This new ‘uplifting’ mirror forces cancer patients to smile at it

Tech


It’s obnoxious enough when strangers tell you to smile, but now a smart mirror is doing the same thing – specifically designed for cancer patients, it won’t reflect unless it detects that the person is smiling.

It’s called the Smile Mirror, and it’s a screen with a camera in the frame. Facial recognition software gauges whether or not the person looking in has a smile pasted over their face (authenticity not required), and only then will the opaque screen turn into a reflecting surface.

 

Designer Berk Ilhan was inspired to make the mirror after a conversation with a cancer patient.

“She told me in the first days after her diagnosis, it was difficult for her to look in the mirror and acknowledge she had cancer,” he told CNN Tech.

“Our facial expressions affect how we feel. If we flex our facial muscles to smile, our brains think that something good happened and as a result, [we feel] happiness.”

The idea of telling a cancer patient to cheer up seems very insensitive, but there is some science that supports the idea.

In 1988, psychologist Fritz Strack tasked people with rating cartoons holding a pen either between their teeth to induce a smile or between their lips to induce a frown. He found in his study that the smiling group tended to rate the cartoons as funnier than the frowning group did. This is called the ‘facial feedback theory’ – how you move your face influences how you feel.

In 2012, a study found that forcing a smile using chopsticks did result in a lower heart rate during stress recovery after performing anxiety-inducing tasks, compared to people who performed the same tasks without smiling.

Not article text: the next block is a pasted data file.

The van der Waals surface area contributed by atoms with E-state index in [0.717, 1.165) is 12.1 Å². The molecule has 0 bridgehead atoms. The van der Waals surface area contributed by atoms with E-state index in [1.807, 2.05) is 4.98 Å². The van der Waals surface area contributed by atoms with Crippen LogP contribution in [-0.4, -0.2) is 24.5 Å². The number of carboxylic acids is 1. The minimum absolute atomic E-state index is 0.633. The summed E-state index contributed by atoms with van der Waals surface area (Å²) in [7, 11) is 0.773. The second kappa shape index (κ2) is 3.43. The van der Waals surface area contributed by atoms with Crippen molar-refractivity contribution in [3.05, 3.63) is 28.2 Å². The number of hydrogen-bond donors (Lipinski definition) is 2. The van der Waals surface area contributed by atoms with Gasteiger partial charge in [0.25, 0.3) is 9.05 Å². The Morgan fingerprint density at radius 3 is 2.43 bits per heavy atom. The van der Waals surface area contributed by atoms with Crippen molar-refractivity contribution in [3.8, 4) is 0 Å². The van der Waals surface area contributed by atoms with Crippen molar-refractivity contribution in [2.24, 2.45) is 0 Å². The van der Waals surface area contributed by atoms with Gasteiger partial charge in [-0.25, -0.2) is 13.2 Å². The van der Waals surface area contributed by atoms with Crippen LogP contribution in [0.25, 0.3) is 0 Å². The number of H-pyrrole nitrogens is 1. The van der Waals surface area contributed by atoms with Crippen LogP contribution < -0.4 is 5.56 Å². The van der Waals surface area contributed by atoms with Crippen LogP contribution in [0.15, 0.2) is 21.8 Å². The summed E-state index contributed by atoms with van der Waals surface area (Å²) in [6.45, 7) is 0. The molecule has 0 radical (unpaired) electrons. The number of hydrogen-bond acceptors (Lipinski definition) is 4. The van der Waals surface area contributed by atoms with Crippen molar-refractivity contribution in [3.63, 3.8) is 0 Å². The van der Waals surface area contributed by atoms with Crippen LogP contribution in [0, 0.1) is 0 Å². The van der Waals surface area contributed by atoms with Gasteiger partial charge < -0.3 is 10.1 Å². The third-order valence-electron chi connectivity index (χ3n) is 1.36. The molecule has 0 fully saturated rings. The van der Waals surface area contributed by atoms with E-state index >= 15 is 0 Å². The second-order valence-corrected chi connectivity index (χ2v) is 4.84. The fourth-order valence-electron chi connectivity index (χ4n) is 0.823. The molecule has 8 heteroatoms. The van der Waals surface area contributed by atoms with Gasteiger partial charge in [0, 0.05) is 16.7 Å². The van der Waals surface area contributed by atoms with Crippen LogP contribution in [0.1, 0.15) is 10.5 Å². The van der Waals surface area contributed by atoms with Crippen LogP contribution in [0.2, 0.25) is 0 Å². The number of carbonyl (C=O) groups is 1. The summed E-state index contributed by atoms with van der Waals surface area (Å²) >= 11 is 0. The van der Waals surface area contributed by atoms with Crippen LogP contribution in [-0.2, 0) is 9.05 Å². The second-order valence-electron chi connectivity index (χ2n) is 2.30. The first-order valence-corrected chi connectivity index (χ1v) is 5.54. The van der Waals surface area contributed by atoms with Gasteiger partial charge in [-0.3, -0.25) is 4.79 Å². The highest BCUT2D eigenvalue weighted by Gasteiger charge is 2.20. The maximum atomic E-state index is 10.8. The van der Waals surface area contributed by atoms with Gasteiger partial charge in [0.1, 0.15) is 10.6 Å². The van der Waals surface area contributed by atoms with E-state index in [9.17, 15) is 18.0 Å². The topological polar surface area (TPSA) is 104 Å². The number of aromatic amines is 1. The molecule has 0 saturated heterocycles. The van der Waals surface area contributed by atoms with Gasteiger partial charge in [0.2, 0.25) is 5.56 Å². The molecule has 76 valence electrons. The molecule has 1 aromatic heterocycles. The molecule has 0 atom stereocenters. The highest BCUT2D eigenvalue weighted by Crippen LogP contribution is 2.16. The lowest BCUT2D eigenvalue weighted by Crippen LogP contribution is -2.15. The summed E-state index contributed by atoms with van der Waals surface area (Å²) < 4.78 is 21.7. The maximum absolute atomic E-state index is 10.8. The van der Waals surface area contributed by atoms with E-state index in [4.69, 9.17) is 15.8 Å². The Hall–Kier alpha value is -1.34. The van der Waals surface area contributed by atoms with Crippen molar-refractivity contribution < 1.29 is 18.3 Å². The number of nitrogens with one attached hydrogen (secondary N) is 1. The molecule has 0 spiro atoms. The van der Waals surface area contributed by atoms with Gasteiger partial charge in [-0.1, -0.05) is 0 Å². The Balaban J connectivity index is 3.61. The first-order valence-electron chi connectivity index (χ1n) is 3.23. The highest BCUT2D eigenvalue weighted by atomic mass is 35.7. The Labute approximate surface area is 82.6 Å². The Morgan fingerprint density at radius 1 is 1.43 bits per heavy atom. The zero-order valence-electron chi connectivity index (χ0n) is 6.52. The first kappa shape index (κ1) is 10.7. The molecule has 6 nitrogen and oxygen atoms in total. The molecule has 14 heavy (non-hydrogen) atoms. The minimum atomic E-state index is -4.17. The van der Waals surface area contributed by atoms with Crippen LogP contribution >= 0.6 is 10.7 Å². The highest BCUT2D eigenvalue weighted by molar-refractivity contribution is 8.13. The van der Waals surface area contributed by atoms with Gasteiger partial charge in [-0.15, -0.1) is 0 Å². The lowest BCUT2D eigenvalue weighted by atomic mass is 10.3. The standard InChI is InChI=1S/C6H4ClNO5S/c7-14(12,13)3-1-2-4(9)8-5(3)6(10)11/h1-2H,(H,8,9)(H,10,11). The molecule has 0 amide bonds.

On the other hand, last year a team of researchers led by Eric-Jan Wagenmakers replicated Strack’s experiment across 17 laboratories and 1,900 test subjects and found no difference in how the two groups of people rated the cartoons.

Of course, Strack disagreed with the result, saying that two factors could have influenced the results. The use of video cameras to exclude participants who weren’t holding the pen in the second study, and the use of the same cartoons – Gary Larson’s The Far Side, which, he said, may be too dated to be funny now.

Wagenmakers also noted that the facial feedback theory could still be sound. The issue, he noted, could be that the pen-in-mouth method may not be the best method of testing it.

So, it’s possible that faking a smile could have a positive effect on overall mood and stress levels.

But forcing “positive thinking” on cancer patients can have a detrimental effect on mental health. A 1994 lecture suggested that the notion of “positive thinking” placed an undue emotional burden on cancer patients, and prevented them from being able to adequately face reality and prepare for the future.

And a paper in 1997 found that forcing positive thinking could allow negative, but nevertheless healthy emotions such as grief to get sidelined, which could cause other psychological problems; and, if the patient’s condition failed to improve, could lead to feelings of self-blame for not being good enough at thinking positively.

Ilhan is currently selling his mirror in limited quantities for $US2,000 to US$3,000, and hopes eventually to lower the price and sell them to hospitals.

 



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